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U.S. Department of Health and Human Services

Health Care Coalition Surge Test

A tool designed to help Health Care Coalitions identify gaps in surge and response readiness

The Coalition Surge Test (CST) is designed to help health care coalitions (HCCs) identify gaps in their surge planning through a low- to no-notice exercise. The exercise’s foundation comes from a real-world health care system disaster challenge—the evacuation of a hospital or other patient care facility. Further, the tool incorporates lessons-learned from pilot tests with HCCs in South Dakota, Texas, Michigan, and Wyoming that contributed significantly to the tool’s development. The tool is available and free for all to use in their health care disaster preparedness and planning.

Overview

The CST tests a coalition’s ability to work in a coordinated way to find appropriate destinations for patients using a simulated evacuation of at least 20 percent of a coalition’s staffed acute-care bed capacity. The entire CST takes approximately four hours to complete and includes the two following phases:

  • Phase 1: Table Top Exercise with Functional Elements and Facilitated Discussion. The exercise starts 60 minutes after the assessment team notifies one or more hospitals or other patient-care facilities that they need to stand up their facility command centers. The exercise ends when all patients are placed or after 90 minutes, whichever comes first, after which participants will join a facilitated discussion that explores issues raised during the exercise. The facilitated discussion may include: patient transportation planning, receiving health care facility capacity, patient tracking and public information, the needs of vulnerable patients, and continuity of operations.
  • Phase 2: After Action Review. An after action review concludes the CST and consists of an assessment of strengths and weaknesses and corrective action planning. Ideally, this should occur immediately after Phase 1, but it can be scheduled for a later date to maximize health care executive participation; however, it must occur within 30 days of Phase 1.

The CST includes a low- to no-notice exercise. Low- to no-notice exercising is important in ensuring that HCCs can transition quickly and efficiently into “disaster mode” and provide a more realistic picture of readiness than pre-announced exercises. At least one month in advance, a trusted insider will identify the assessment team and inform HCC members that the CST will occur within a two-week window. HCC members will not know the exact date and time, and they will not know whether they are playing the role of “evacuating” or “receiving” facility until 60 minutes before the start of the exercise.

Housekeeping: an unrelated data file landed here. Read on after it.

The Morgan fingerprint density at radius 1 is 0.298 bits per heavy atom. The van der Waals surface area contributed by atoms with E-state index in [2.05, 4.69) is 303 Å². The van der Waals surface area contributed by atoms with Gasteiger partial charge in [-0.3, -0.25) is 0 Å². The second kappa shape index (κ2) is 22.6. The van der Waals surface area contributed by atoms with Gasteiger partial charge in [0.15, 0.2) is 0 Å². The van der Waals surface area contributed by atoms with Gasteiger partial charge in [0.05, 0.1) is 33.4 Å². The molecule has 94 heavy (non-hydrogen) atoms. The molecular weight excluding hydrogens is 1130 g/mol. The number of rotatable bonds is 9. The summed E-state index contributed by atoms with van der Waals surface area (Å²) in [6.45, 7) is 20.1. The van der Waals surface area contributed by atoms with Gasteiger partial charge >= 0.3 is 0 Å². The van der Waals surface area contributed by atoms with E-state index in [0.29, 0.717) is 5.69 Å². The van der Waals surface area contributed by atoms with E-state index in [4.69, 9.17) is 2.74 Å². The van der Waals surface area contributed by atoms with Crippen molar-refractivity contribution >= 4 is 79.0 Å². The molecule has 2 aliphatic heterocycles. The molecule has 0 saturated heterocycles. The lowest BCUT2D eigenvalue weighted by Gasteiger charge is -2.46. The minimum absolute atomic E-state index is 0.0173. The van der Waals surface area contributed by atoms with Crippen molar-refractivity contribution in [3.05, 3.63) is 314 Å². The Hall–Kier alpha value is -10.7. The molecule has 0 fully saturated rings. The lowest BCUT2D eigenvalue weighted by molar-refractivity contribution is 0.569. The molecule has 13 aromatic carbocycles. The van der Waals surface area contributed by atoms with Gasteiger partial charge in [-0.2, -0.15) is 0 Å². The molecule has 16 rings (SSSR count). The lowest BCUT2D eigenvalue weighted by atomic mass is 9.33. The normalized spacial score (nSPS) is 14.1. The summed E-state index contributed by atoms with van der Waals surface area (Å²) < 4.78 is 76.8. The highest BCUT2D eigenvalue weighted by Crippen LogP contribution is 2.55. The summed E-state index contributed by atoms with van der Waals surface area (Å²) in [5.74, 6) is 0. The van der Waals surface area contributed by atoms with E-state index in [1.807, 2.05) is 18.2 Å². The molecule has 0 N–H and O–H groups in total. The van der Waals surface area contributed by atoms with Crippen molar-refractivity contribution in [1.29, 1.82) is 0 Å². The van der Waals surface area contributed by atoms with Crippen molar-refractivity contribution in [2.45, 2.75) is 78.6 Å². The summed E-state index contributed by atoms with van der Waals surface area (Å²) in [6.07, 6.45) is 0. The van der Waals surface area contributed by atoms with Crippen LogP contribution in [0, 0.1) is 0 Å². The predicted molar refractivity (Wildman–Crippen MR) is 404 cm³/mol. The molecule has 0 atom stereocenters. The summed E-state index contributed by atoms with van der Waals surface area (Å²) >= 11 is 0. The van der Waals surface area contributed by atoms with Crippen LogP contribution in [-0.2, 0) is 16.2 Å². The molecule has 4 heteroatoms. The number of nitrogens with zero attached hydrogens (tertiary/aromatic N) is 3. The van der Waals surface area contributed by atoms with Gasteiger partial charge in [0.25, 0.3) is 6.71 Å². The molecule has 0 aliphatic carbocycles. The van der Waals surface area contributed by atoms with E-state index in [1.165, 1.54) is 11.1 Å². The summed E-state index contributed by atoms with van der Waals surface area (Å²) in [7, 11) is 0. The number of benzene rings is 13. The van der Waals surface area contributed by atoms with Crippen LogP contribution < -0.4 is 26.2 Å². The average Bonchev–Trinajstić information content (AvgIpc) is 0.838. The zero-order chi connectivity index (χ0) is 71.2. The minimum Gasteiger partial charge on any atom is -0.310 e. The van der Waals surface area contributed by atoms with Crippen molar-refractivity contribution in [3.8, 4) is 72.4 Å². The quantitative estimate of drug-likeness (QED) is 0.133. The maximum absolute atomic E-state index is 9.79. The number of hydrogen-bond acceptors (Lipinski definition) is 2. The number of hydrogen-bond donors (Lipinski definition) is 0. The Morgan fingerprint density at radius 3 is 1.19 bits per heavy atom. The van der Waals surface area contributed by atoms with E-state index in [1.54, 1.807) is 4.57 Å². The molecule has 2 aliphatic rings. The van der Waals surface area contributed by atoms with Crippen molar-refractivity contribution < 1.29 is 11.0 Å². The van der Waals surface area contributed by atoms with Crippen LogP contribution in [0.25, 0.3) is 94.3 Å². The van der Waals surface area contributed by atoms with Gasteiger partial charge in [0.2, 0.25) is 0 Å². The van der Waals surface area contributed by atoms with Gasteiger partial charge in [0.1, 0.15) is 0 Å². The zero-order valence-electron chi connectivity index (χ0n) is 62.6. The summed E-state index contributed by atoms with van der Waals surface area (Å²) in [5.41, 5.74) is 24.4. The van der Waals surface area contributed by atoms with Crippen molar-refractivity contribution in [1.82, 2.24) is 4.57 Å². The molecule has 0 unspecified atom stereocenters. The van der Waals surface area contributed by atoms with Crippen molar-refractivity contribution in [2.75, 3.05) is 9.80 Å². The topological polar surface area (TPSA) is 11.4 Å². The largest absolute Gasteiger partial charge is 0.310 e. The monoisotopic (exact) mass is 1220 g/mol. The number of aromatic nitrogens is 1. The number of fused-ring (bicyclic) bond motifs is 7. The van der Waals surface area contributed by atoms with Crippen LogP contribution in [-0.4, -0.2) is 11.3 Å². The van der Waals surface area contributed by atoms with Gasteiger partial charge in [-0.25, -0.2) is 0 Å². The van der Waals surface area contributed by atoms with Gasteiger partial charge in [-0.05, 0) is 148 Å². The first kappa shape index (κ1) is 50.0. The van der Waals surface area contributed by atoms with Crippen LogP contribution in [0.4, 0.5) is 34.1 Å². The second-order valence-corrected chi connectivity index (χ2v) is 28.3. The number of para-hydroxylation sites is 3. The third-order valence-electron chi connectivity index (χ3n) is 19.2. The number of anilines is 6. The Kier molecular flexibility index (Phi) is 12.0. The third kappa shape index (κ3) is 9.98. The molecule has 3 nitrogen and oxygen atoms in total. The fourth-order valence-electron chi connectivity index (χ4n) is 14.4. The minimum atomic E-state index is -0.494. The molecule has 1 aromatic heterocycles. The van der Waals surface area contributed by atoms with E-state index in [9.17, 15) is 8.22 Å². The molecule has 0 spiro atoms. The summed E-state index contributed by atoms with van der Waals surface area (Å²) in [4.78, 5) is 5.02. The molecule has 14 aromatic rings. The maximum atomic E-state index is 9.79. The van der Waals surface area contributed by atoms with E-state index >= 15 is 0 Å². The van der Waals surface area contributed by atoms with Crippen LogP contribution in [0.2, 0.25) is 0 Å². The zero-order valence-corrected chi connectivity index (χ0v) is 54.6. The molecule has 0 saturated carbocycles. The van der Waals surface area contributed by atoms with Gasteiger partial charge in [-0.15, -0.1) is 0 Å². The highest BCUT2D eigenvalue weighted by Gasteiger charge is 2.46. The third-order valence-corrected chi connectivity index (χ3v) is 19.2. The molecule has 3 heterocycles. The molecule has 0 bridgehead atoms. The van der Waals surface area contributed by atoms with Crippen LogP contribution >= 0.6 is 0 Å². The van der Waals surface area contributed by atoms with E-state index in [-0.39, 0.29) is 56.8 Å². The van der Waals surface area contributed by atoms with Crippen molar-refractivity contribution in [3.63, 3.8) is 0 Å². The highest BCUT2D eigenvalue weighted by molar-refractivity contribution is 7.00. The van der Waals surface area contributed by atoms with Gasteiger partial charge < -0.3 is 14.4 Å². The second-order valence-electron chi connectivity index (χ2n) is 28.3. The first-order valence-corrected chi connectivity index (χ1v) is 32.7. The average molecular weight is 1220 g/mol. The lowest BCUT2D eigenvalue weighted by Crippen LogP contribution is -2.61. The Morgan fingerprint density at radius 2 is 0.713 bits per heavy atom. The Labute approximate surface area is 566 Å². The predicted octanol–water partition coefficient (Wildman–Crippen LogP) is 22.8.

The CST is designed to be challenging. Struggling with a challenging exercise may be more helpful in the long run than succeeding with an easier one. Within 90 minutes, an HCC should be able to identify the beds it can make available, determine the patient placements necessary, match patients to those beds, and identify transportation resources appropriate for each patient. While no patients will be moved during the exercise, the actual movement of patients during a real evacuation event may not happen in 90-minutes.  Some HCCs may not be able to complete the exercise within 90 minutes.

The CST is intended to improve health care system response readiness. HCCs will select their own peer assessors who can provide exacting, but constructive, feedback to improve response.

The CST tests the overall health care system response. Although the exercise simulates health facility evacuation, it can reveal preparedness capabilities needed for a number of different scenarios. These capabilities may include emergency operations coordination, information sharing, and medical surge capacity.

To learn more about the tool and how it works, see the Coalition Surge Test manual. For additional questions or to discuss this tool further please contact your HPP Field Project Officer or email your questions to the Hospital Preparedness Program.

Interested in conducting an exercise at an individual hospital?  Check out the Hospital Surge Test.

  • This page last reviewed: May 31, 2017